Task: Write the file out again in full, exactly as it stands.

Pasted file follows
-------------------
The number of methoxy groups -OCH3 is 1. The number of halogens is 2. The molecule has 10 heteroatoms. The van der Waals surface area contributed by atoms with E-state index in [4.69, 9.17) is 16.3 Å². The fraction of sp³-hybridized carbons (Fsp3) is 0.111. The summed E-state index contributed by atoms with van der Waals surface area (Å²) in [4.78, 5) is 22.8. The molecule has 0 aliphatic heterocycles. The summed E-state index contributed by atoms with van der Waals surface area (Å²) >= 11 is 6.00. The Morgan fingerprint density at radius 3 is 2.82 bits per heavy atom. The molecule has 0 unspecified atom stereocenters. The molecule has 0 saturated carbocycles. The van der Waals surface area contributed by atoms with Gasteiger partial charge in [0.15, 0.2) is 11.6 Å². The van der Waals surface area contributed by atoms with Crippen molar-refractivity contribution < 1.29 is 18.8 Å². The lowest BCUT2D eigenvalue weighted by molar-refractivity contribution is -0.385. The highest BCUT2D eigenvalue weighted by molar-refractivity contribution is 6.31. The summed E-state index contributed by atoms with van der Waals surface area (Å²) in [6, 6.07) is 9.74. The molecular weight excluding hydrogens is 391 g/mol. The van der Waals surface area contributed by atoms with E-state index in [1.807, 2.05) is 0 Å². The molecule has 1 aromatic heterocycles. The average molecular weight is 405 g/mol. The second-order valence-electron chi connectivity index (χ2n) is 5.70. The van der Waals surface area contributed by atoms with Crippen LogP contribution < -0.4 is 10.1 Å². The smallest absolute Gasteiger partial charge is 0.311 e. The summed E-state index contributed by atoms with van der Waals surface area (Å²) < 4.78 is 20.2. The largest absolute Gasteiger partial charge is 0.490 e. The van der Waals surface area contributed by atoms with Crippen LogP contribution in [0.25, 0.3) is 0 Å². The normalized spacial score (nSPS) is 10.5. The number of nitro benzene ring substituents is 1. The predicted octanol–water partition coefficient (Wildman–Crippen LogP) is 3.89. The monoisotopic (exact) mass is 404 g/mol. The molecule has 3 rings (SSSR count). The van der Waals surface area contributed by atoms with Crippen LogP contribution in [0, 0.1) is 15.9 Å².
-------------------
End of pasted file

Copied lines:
The number of methoxy groups -OCH3 is 1. The number of halogens is 2. The molecule has 10 heteroatoms. The van der Waals surface area contributed by atoms with E-state index in [4.69, 9.17) is 16.3 Å². The fraction of sp³-hybridized carbons (Fsp3) is 0.111. The summed E-state index contributed by atoms with van der Waals surface area (Å²) in [4.78, 5) is 22.8. The molecule has 0 aliphatic heterocycles. The summed E-state index contributed by atoms with van der Waals surface area (Å²) >= 11 is 6.00. The Morgan fingerprint density at radius 3 is 2.82 bits per heavy atom. The molecule has 0 unspecified atom stereocenters. The molecule has 0 saturated carbocycles. The van der Waals surface area contributed by atoms with Gasteiger partial charge in [0.15, 0.2) is 11.6 Å². The van der Waals surface area contributed by atoms with Crippen molar-refractivity contribution < 1.29 is 18.8 Å². The lowest BCUT2D eigenvalue weighted by molar-refractivity contribution is -0.385. The highest BCUT2D eigenvalue weighted by molar-refractivity contribution is 6.31. The summed E-state index contributed by atoms with van der Waals surface area (Å²) in [6, 6.07) is 9.74. The molecular weight excluding hydrogens is 391 g/mol. The van der Waals surface area contributed by atoms with E-state index in [1.807, 2.05) is 0 Å². The molecule has 1 aromatic heterocycles. The average molecular weight is 405 g/mol. The second-order valence-electron chi connectivity index (χ2n) is 5.70. The van der Waals surface area contributed by atoms with Crippen LogP contribution < -0.4 is 10.1 Å². The smallest absolute Gasteiger partial charge is 0.311 e. The summed E-state index contributed by atoms with van der Waals surface area (Å²) < 4.78 is 20.2. The largest absolute Gasteiger partial charge is 0.490 e. The van der Waals surface area contributed by atoms with Crippen LogP contribution in [0.25, 0.3) is 0 Å². The normalized spacial score (nSPS) is 10.5. The number of nitro benzene ring substituents is 1. The predicted octanol–water partition coefficient (Wildman–Crippen LogP) is 3.89. The monoisotopic (exact) mass is 404 g/mol. The molecule has 3 rings (SSSR count). The van der Waals surface area contributed by atoms with Crippen LogP contribution in [0, 0.1) is 15.9 Å².